Consider the Cups, Our Forgotten Cocktails

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"Modern usage has considerably altered the social habits in vogue with our forefathers in both eating and drinking," wrote William Terrington in Cooling Cups and Other Dainty Drinks, published in 1869. Yet the quote could very well apply to any almost any era. Any era but ours, that is.

In our era, bartenders and historians are busily unearthing recipes, resuscitating extinct ingredients and generally combing the past for the key to new fads in drinking. While this research can be full of confusing information, it can also be full of discovery.

Over the past few years, punches have made their way back to the table, like a cocktail version of bottle service. These punches are quicker to serve per person and last longer than single serving drinks. They're also much more social. Although I'd argue that all cocktails presuppose an innate sociality—after all, the dipsomaniac sticks with straight alcohol, right?—punches are outwardly social, more pep rally than pep talk.

Henry William Thomas, in 1926's The Life and Times of Henry William Thomas, writes, "Baccanalian in its traditions Cup survived to our day as a symbol of relaxation and refreshment."

Yet punches aren't the only communal drinks worth reviving. Search through old recipes books and you'll find something called "cups." (The Pimm's Cup is perhaps the most well known). What's the difference between a punch and cup? This is tricky. David Embury in The Fine Art of Mixing Drinks (1948) writes that punches and cups are "pretty much synonymous." Yet there do seem to be subtle distinctions.

According to A.S. Crockett in The Old Waldorf-Astoria Bar Book, a cup is "a beverage made with wine, generally iced, and with flavoring herbs and fruits. In olden times, vegetables were also included, particularly cucumbers." This is more or less true, but then cups sometimes include whiskey, brandy, and beer and also can be served hot. Perhaps more to the point, cups are often associated with ancient rites and rituals.

Henry William Thomas, in 1926's The Life and Times of Henry William Thomas, writes, "Baccanalian in its traditions Cup survived to our day as a symbol of relaxation and refreshment after a season of harvest, a day perhaps of work or sport, when fruits and wine gave pleasure to the eye and inspiration to the soul."

I'd like to suggest that we might distinguish punches from cups by this simple definition: cups are compounded drinks (containing multiple ingredients), generally with wine or beer at the base, served at a banquet or feast and decorated with fruit and herbs such as borage and lemon verbena. They are served from pitchers or other large vessels.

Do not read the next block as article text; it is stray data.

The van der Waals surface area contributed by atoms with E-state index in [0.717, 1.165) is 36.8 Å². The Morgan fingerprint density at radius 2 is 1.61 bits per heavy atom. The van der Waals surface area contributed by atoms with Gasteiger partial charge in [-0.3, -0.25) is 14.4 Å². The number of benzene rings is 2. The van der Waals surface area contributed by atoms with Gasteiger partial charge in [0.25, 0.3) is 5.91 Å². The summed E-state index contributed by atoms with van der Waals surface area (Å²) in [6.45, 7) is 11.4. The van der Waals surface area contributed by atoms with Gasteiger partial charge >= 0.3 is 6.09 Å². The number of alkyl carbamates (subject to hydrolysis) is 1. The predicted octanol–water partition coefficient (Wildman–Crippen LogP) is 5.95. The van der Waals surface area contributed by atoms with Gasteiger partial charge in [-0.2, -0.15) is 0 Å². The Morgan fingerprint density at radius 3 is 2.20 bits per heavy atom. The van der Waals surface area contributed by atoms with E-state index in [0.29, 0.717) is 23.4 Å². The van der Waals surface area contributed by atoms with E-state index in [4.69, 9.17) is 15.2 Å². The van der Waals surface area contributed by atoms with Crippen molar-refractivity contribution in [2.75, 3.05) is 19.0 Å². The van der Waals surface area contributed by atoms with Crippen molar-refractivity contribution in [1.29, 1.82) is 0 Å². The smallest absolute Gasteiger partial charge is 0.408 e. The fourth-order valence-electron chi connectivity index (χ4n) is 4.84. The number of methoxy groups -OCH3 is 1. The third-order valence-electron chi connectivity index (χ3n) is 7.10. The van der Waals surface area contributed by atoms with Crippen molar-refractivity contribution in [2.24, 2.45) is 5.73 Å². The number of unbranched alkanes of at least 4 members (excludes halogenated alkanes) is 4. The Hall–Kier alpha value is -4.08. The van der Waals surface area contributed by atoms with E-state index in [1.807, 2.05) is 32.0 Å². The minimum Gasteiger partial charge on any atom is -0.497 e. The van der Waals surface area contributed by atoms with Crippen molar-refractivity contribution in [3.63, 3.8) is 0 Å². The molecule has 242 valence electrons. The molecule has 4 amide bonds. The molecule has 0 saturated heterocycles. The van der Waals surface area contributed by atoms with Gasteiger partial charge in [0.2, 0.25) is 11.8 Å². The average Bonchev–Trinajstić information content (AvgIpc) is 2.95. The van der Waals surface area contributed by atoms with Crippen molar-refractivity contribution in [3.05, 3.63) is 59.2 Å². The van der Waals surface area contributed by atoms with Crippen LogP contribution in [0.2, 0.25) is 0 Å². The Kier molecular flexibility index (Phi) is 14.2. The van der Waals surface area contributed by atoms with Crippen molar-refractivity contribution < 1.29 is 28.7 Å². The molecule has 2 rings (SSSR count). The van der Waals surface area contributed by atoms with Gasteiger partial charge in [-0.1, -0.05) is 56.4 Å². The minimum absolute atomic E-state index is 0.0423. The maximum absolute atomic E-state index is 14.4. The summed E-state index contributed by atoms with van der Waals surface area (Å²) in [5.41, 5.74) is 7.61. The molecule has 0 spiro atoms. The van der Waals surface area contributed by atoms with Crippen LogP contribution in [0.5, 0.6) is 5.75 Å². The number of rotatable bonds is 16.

This is a shade different than punches, although there is much crossover. To begin getting "in your cups," as the old phrase goes, try the famous Claret Cup. The most basic recipe is with a Claret (a Cabernet Sauvignon and Merlot blend from Bordeaux), sugar, and sparkling mineral water. It's like instant sangria. Add sherry, maraschino liqueur and cherry brandy, or even ginger beer. Make sure you decorate it with edible flowers, herbs, or cucumbers, but don't go too far as it will taste too vegetal or herby.

Peruse Terrington's Cooling Cups and Other Dainty Drinks for more ideas. Otherwise, here's a recipe for a Pimm's Cup, which is served in individual portions or can be batched in larger portions (CocktailDB.com has a serving scaling option in their database). I suggest "super-sizing" it on a Sunday afternoon and inviting some friends over to take part in this ancient ritual.

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Derek Brown is a writer, illustrator, bartender, and co-owner of acclaimed bars The Passenger and Columbia Room in Washington, D.C. He sits on the board of directors for the Museum of the American Cocktail. More

Derek Brown is a writer, illustrator, bartender, and co-owner of acclaimed bars The Passenger and Columbia Room in Washington, D.C. He travels throughout the country and around the world in search of great drinks, and the stories behind them. Derek's methodical approach to cocktails was profiled in the Wall Street Journal's "A Master of Mixological Science" and his martini lauded as the best in America by GQ. He's been in numerous media outlets featuring his approach to better drinking, including CNN, The Rachel Maddow Show and FOX. Derek is a founding member of the D.C. Craft Bartender's Guild and on the board of directors for the Museum of the American Cocktail.

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